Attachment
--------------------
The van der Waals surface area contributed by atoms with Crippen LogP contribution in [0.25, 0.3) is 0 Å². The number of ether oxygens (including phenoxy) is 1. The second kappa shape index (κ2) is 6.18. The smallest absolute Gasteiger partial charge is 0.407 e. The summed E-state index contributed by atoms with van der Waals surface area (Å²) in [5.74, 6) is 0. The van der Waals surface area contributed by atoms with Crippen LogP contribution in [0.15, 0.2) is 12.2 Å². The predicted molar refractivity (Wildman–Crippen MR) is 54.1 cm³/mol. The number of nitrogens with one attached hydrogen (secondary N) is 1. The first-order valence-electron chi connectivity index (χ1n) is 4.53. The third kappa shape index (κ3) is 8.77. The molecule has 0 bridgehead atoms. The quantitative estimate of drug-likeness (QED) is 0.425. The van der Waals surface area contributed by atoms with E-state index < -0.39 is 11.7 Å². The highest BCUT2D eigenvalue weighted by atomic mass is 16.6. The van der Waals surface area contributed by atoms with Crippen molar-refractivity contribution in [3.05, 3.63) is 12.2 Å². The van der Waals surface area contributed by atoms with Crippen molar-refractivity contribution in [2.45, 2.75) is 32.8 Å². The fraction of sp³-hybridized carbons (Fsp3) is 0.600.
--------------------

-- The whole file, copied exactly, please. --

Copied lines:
The van der Waals surface area contributed by atoms with Crippen LogP contribution in [0.25, 0.3) is 0 Å². The number of ether oxygens (including phenoxy) is 1. The second kappa shape index (κ2) is 6.18. The smallest absolute Gasteiger partial charge is 0.407 e. The summed E-state index contributed by atoms with van der Waals surface area (Å²) in [5.74, 6) is 0. The van der Waals surface area contributed by atoms with Crippen LogP contribution in [0.15, 0.2) is 12.2 Å². The predicted molar refractivity (Wildman–Crippen MR) is 54.1 cm³/mol. The number of nitrogens with one attached hydrogen (secondary N) is 1. The first-order valence-electron chi connectivity index (χ1n) is 4.53. The third kappa shape index (κ3) is 8.77. The molecule has 0 bridgehead atoms. The quantitative estimate of drug-likeness (QED) is 0.425. The van der Waals surface area contributed by atoms with E-state index < -0.39 is 11.7 Å². The highest BCUT2D eigenvalue weighted by atomic mass is 16.6. The van der Waals surface area contributed by atoms with Crippen molar-refractivity contribution in [3.05, 3.63) is 12.2 Å². The van der Waals surface area contributed by atoms with Crippen molar-refractivity contribution in [2.45, 2.75) is 32.8 Å². The fraction of sp³-hybridized carbons (Fsp3) is 0.600.